At the end of August, Rasmussen Reports released data from a poll it conducted on the approval rating of Congress. The poll found that an incredibly anemic 9 percent of Americans surveyed felt that Congress was doing an excellent or fair job. You heard right – only 9 percent of Americans approve of the way Congress is doing its job! This is the lowest approval rating of any Congress since the statistic was first kept track of in the 1970s; and it was taken before Congress passed Bush’s Big Bank Bailout Boondoggle so does not reflect a probable even lower view of Congress today.
With these poll numbers most Americans agree that Congress is not doing its job. But, let’s be honest: the current Congress is a rotten, stinking corpse. It has worked against the will of the American people, legislated against the best interests of our country, and totally abdicated its sacred responsibilities by giving the President, Treasury Secretary, and Federal Reserve chief carte blanche in further ruining our economy, all in the name of political expediency and campaign contributions.
Take the $800 bailout package, for instance. Congress passed this measure in the face of at least 70 percent opposition from the American people. Whatever happened to representative government? It was discarded for campaign contributions. The Washington watchdog group, Center for Responsive Politics, reported that the senators who voted for the bailout have received, on average, contributions to their campaigns totaling $3,986,723 since 1989 – this is 139 percent more than was received by those senators opposing the bailout over the same time period. To give a specific example: Sen. Joe Lieberman of Connecticut supported the bailout while receiving nearly $10 million from the finance sector over his career; Sen. Bernie Sanders of Vermont opposed the bailout while receiving just $167,045 while in Congress.
The behavior of House members is better, probably owing to the fact that all members are up for reelection this November, but still a correlation exists between contributions from Wall Street and voting for the bailout. House members who voted for the corporate welfare to Wall Street received an average of $833,077 from the finance sector since 1989, as opposed to $589,417 for members who opposed the scheme.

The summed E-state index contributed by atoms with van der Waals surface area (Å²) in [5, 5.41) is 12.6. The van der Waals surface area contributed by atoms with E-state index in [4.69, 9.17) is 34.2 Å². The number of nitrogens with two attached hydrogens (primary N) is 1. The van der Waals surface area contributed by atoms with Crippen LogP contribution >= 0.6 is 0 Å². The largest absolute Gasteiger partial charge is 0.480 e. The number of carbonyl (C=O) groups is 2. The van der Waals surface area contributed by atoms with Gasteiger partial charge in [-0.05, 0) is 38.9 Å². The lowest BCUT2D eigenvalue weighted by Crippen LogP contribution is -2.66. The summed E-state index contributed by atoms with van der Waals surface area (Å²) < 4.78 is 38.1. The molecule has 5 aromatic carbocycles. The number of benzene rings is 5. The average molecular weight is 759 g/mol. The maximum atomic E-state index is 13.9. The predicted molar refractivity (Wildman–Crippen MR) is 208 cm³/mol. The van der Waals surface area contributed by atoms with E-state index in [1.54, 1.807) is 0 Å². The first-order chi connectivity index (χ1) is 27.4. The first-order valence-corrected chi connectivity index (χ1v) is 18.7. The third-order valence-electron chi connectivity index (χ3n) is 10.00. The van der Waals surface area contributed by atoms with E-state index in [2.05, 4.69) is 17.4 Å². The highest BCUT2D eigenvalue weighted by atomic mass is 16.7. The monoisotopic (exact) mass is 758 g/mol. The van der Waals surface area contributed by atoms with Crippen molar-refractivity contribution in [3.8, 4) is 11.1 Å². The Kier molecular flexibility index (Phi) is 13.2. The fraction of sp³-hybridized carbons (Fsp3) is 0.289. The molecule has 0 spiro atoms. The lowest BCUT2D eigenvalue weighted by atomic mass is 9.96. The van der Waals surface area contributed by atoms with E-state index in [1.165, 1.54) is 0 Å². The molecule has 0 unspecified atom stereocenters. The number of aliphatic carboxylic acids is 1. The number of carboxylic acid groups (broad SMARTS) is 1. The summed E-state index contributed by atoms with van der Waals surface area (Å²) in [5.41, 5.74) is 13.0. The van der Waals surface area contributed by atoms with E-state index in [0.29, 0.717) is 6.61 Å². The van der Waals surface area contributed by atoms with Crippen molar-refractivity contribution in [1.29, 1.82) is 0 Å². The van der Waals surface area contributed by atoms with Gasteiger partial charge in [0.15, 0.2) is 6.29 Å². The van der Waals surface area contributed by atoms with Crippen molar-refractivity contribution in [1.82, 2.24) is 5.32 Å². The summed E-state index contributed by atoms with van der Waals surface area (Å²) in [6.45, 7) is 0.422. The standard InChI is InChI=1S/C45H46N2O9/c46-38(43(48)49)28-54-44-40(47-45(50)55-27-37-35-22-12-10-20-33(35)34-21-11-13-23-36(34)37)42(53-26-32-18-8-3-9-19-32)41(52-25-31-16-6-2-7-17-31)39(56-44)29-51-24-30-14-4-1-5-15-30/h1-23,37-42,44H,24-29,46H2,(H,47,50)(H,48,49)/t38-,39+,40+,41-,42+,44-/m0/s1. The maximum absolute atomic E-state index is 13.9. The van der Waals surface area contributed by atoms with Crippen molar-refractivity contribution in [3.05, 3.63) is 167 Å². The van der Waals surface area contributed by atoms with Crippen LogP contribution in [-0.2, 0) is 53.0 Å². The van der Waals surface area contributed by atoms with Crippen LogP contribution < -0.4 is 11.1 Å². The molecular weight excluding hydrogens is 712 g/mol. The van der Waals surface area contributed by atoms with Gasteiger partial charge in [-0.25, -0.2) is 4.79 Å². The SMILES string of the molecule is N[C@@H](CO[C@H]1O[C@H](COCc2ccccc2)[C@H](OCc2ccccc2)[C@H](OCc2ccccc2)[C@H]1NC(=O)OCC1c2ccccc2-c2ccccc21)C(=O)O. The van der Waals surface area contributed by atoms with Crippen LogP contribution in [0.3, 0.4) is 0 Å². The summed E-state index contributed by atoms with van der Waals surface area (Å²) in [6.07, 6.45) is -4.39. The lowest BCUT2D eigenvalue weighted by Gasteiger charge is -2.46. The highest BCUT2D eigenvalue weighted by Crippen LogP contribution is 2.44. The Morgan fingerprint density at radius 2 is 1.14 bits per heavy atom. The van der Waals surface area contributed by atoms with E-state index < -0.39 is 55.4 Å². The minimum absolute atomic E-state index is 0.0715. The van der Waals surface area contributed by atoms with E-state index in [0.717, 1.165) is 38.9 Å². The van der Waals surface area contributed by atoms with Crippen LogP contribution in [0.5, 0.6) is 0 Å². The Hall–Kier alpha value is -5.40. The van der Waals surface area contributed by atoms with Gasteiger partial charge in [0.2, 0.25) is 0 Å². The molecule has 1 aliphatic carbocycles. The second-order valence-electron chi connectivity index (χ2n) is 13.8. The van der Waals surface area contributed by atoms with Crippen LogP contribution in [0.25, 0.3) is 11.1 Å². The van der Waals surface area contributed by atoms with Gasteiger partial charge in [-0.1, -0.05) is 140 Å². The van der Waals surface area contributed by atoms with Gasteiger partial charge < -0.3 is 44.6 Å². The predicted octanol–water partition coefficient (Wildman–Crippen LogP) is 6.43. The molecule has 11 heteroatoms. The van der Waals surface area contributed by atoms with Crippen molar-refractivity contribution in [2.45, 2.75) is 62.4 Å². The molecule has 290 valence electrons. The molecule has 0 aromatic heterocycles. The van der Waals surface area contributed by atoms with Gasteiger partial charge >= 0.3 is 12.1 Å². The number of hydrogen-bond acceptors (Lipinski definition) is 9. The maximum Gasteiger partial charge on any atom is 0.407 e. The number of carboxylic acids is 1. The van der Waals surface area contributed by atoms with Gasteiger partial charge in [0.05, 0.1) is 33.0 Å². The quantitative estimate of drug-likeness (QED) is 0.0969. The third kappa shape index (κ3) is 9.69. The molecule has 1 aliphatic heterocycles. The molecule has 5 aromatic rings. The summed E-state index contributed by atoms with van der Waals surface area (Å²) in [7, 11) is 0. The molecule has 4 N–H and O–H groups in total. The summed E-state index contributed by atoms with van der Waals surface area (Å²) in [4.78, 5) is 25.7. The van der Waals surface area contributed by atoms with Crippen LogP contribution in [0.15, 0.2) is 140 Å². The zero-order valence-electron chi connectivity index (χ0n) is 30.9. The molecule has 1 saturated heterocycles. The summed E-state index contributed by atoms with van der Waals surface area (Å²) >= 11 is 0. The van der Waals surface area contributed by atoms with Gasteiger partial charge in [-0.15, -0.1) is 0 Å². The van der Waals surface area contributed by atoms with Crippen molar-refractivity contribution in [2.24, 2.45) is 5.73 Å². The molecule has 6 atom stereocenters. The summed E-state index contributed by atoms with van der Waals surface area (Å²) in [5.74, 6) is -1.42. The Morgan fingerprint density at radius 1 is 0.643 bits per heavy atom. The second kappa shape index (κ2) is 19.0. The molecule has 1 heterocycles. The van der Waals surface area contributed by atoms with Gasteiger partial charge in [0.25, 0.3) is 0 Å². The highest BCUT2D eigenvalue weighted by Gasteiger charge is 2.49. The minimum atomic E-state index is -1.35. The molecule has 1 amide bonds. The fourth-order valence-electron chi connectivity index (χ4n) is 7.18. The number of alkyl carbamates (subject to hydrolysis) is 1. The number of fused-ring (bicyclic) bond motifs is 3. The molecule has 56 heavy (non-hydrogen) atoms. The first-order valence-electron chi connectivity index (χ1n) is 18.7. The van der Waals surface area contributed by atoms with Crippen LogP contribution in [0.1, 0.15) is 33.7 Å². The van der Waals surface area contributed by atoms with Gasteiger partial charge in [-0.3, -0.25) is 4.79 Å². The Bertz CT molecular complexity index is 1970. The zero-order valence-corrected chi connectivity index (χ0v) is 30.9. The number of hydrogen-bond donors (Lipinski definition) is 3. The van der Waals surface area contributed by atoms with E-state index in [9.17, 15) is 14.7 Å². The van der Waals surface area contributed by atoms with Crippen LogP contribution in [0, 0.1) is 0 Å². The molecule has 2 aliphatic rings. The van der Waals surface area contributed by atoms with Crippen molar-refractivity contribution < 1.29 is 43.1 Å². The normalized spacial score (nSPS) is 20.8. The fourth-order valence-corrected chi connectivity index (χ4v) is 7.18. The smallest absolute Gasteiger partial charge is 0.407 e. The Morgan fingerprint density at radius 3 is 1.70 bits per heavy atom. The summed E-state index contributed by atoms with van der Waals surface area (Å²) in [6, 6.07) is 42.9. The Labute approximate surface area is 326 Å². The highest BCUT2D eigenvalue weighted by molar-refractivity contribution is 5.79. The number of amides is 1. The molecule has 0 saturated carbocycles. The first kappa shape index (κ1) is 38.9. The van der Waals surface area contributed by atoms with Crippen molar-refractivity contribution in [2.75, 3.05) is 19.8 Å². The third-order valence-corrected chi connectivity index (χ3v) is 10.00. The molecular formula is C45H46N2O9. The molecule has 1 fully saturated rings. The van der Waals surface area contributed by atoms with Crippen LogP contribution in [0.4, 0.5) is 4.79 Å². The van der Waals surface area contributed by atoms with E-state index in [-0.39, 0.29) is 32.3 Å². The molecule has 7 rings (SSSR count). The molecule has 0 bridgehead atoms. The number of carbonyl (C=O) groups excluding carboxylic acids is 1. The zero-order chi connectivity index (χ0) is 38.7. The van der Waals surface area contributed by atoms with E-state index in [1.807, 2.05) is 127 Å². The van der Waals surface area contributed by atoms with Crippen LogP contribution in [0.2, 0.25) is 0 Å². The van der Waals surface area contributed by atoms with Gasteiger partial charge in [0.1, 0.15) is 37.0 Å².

Of course, we were told by our leaders that the measure was necessary to unclog the credit markets, thereby saving the economy from total collapse, and consequently protecting the assets of ordinary Americans. Nonsense! The bailout will do no such thing. During the Great Depression, the government instituted similar measures to revive the economy; this included government spending to increase aggregate demand (stimulus package anyone?) and injections of government debt to stabilize prices and the banking industry. Sound familiar? These measures in the 1930s prolonged the recovery all the way to 1939. They will also delay a recovery today. One of the following three things is true about our leaders: they don’t know history, they think it will be different this time, or they care more about their political futures than the constituents they are sworn to serve. You decide. In any case, all three are good reasons to throw the bums out this November.
But, perhaps the biggest outrage from Congress’ behavior over the last 10 months is its abdication of Constitutional responsibility. It has allowed the Fed and Treasury chiefs to bailout Bear Stearns and AIG, nationalize Fannie Mae and Freddie Mac, and potentially buy up vast sums of corporate debt – all without a Congressional vote. With passage of the bailout scheme, the Fed and Treasury are now authorized to invest capital into financial institutions and get ownership in return. Paulson and Bernanke have effectively become the nation’s stockbrokers. Additionally, under the bailout scheme, foreign banks doing business in the U.S. are eligible for Treasury payments, which means Uncle Sam will be borrowing more from foreigners to bail foreigners out. Not only has Congress violated the constitutional principle of separation of powers by giving authority both directly, and through acquiescence, to unelected officials in another branch of government to do what they are not constitutionally authorized to do, it has also condemned us and future generations of Americans to more debt and a lower standard of living.
This November 4th Americans all over the country will have an opportunity to vote for every representative in the House and at least a third of the Senate. With some rare exceptions, they should vote their members out of Congress and not replace them with a reasonable facsimile thereof from the other major party. Americans should vote for minor party candidates because America desperately needs a multiparty system like the ones we have fought for in other countries – most notably, Iraq. Only then can the will of the American people, not the narrow interests of Wall Street be heard. Only then can the best interests of our country be served; and only then can we have a representative legislative body that will be less apt to abdicate its sacred responsibilities to the people. Yes, Congress is a rotten, stinking corpse. With its job approval rating at 9 percent, maybe the time is right for giving it a proper burial.Powered by Sidelines